Whole populations became infected, and no one could understand anyone else; each considered himself as the possessor of the greatest truth; and when someone insisted on his great truth, another would throw his arms in the air and complain about the stupidity of the first. The result was that there was only chaos in the world, which ended in a great strife in which every man rose up to kill his brother.

Insufficiency of Knowledge:

And this picture is fairly accurate. No one in his right mind will admit that universal education has brought us freedom from evil…Ignorance is not the cause of evil; hence universal education of the intellect alone will not remove evil. It is not the educated who are the good. In fact, the great marvel about St. Thomas [Aquinas] is that in being so learned, he was also very saintly, and not the other way around. What is the use of piling up knowledge, unless we know what we are going to do with it? Facts are for the purpose of feeding values and moral ends of living; but when our education is devoid of these things, we leave the facts hanging in mid-air. If they are taken into the mind, they remain as so much undigested knowledge which through constipation mars [disfigures] mental and moral judgments. We are all agreed that the youth should know something, but there is no agreement as to the one thing everyone ought to know.

Four Indispensible Principles:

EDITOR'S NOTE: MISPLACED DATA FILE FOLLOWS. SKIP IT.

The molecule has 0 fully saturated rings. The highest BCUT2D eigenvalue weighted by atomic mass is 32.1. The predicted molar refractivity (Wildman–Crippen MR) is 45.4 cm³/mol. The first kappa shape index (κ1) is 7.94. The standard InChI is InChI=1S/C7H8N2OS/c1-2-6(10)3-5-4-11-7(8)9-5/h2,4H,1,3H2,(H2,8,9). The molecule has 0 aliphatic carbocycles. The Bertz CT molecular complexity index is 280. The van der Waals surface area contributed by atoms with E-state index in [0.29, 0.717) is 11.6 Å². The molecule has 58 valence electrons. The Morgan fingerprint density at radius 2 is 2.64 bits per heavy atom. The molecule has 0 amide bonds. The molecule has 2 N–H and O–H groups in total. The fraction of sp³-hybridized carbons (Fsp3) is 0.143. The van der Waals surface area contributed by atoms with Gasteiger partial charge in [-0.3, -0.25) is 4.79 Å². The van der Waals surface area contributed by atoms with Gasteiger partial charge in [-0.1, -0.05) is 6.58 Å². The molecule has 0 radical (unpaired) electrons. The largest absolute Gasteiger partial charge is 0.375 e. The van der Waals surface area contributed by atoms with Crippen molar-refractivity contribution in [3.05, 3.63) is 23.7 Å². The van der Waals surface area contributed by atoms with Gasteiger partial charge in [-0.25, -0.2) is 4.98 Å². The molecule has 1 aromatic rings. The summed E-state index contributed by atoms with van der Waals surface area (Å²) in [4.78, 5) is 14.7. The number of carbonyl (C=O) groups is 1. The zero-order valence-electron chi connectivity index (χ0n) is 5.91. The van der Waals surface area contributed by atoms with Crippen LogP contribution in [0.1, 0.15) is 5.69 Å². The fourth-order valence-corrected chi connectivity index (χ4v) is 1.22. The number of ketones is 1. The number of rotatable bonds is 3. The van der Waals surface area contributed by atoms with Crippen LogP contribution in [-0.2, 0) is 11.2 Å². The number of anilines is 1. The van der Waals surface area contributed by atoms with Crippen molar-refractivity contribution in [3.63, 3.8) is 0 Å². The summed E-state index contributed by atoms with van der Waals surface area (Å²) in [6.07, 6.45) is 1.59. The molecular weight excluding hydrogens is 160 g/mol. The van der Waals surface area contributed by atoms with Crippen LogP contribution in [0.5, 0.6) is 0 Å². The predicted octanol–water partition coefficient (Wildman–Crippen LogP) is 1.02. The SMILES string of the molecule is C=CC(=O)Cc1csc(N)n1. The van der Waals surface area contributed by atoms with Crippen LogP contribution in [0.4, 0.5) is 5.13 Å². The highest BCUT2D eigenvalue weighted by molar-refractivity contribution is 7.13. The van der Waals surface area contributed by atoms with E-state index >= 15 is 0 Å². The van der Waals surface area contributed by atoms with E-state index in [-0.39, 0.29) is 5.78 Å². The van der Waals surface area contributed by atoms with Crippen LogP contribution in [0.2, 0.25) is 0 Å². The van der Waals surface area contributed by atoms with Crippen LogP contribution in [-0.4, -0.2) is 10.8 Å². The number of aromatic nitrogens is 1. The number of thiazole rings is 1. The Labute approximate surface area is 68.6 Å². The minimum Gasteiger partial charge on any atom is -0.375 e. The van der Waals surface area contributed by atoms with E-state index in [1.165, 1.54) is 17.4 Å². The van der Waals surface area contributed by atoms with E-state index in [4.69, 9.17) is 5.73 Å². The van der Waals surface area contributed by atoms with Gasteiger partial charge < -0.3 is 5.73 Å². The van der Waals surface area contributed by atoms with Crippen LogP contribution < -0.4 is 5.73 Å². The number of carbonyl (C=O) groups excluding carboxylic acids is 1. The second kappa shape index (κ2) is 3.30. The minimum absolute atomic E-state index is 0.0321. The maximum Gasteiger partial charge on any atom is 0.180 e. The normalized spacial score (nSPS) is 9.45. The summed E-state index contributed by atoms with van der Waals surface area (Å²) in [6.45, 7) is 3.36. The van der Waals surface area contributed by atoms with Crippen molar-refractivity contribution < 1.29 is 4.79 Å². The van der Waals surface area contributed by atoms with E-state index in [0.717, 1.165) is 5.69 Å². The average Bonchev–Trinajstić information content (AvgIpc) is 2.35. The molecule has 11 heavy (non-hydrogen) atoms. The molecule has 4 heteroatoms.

Upon what principles shall we proceed?

First, educate the whole man, not the part man. The whole man is not only economic, nor political, nor sexual, but is moral. Because he is moral, he is economic, political, and social, and not vice versa. The education of the whole man entails education on three levels: man must be informed about what takes place on the sub-human level, and thus become acquainted the natural sciences; he must become acquainted with what takes place on the human level, and hence know the humanities and metaphysics. Finally he must become acquainted with what takes place on the supra-human level, and hence know something about God and the moral law and his eternal destiny.

Secondly, as a basic principle of the rights of education, the family, because instituted by God, has a priority of nature and therefore a right over civil society. Existence does not come from the State, hence the parents rights of education is anterior to a right of civil power and the State. The State derives its power to educate from the family; the State does not give it to the family.

Third, restore education back again to the Churches and to religion. We are at present in an era of transition in education, and coming into an era wherein education will belong to the family which insists on religion, or to the State which will exclude it. No one wants education to be the unique and fundamental right of the State because such is the essence of Nazism…

Fourth, in a country such as this where there different religious beliefs, it is the duty of the State to leave free scope to the initiative of the Church and the family while giving them such assistance as justice demands…

Crossroad in Nation's History:

We are at the crossroads of our national history. In the field of education we will either believe or we will obey. He who will not believe in the Truth must submit to Power. Which will it be? Will we retain a set of beliefs in which we are all agreed, and on which we were all agreed when this country was founded, or, scrapping all beliefs shall be and thus extinguish all freedom?

Let no one who hates religion falsely think that we can do without religion or that it can be banished from the earth. That is false assumption under which modern pagans work...The choice is not between religion and no religion, but between two religions: a religion from God or a State religion...